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Movie recommendations suck. Or so says Yosi Glick, the founder and chief executive officer of Israeli startup Jinni. Watch a film like The Usual Suspects online, he says, and a lot of sites will recommend Se7en, another crime thriller starring Kevin Spacey. That kind of simplistic matching isn’t nearly specific enough, says Glick. The former is a twisting-and-turning heist story that audiences find clever. The latter is a disturbing, gore-filled tale about a psychopathic killer. Fans of the The Usual Suspects are far more likely to enjoy the Ben Affleck crime caper The Town than David Fincher’s dark detective story.
Glick knows this because Jinni has spent the last several years doing for film what Pandora did for music. The startup has created what it calls the Entertainment Genome, an online catalog of movies and TV shows described by thousands of parameters that determine whether viewers love or hate something. That includes obvious things such as cast and director, but also more nuanced data like the mood, look, and source material.
Glick left his job at Orca Interactive selling video-on-demand software six years ago to build up the team that became Jinni. A small group of film experts do some of the classifications manually, noting that the setting of the recent blockbuster The Avengers is “world-spanning,” for instance. Jinni’s experts have also developed software that analyzes online information, such as movie reviews and the data on entertainment sites, to tag flicks.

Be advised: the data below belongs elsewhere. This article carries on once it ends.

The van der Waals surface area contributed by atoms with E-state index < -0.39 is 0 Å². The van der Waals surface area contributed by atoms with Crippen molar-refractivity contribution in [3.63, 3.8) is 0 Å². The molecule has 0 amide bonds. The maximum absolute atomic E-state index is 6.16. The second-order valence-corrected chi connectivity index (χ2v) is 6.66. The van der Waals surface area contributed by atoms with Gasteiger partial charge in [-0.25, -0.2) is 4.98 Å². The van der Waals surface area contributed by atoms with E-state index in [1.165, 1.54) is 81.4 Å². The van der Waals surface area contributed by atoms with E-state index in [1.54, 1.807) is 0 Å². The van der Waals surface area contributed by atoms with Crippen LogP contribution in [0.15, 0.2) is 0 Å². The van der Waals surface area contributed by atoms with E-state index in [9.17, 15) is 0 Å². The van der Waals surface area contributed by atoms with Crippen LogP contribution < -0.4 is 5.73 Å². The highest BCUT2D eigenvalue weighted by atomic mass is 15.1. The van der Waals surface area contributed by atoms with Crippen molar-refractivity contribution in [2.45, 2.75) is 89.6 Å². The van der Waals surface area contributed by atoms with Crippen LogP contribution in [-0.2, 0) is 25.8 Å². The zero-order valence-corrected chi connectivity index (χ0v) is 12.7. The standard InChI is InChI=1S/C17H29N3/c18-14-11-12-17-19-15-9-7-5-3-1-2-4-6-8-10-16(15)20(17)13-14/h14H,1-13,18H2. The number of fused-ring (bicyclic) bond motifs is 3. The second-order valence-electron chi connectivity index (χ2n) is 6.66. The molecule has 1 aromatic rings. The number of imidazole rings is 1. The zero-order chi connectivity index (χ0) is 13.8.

Users can test out the technology at Jinni’s website, but the startup makes its money by licensing software to big companies. Best Buy’s movie-rental website and Belgian cable provider Belgacom both use the Entertainment Genome to power recommendations. Microsoft (MSFT) struck a deal in September to use Jinni’s software in its Xbox 360 service, which offers movie rentals. Licensees pay Jinni a per-user fee. The privately held company won’t say if it’s profitable.
Jinni has also developed voice-recognition software that can interpret natural human speech. “You can speak to the TV to say, ‘I am looking for a funny romantic movie but not Woody Allen’s,’ ” says Glick. LG Electronics, the world’s second-largest manufacturer of televisions, contributed to a $5 million investment round in Jinni in 2010 but won’t say if it plans to use the technology in future sets. “TV makers want to shore up their interface options before the arrival of Apple (AAPL) TV,” which is rumored to have voice-recognition capabilities and debut by 2013, says Gary Arlen, president of the media research firm Arlen Communications.
Glick says Jinni learns a user’s preferences over time. (Glick, for instance, is into “uplifting stories where the human spirit wins out.”) Eventually, the Entertainment Genome can be expanded to offer recommendations on books, games, apps, and more. “The goal is to build an entertainment personality for the user that spans all entertainment domains,” says Glick.
Earned a degree in information systems at Techion
Jinni's software detects the nuances of a film
Adding voice-recognition to its recommendations engine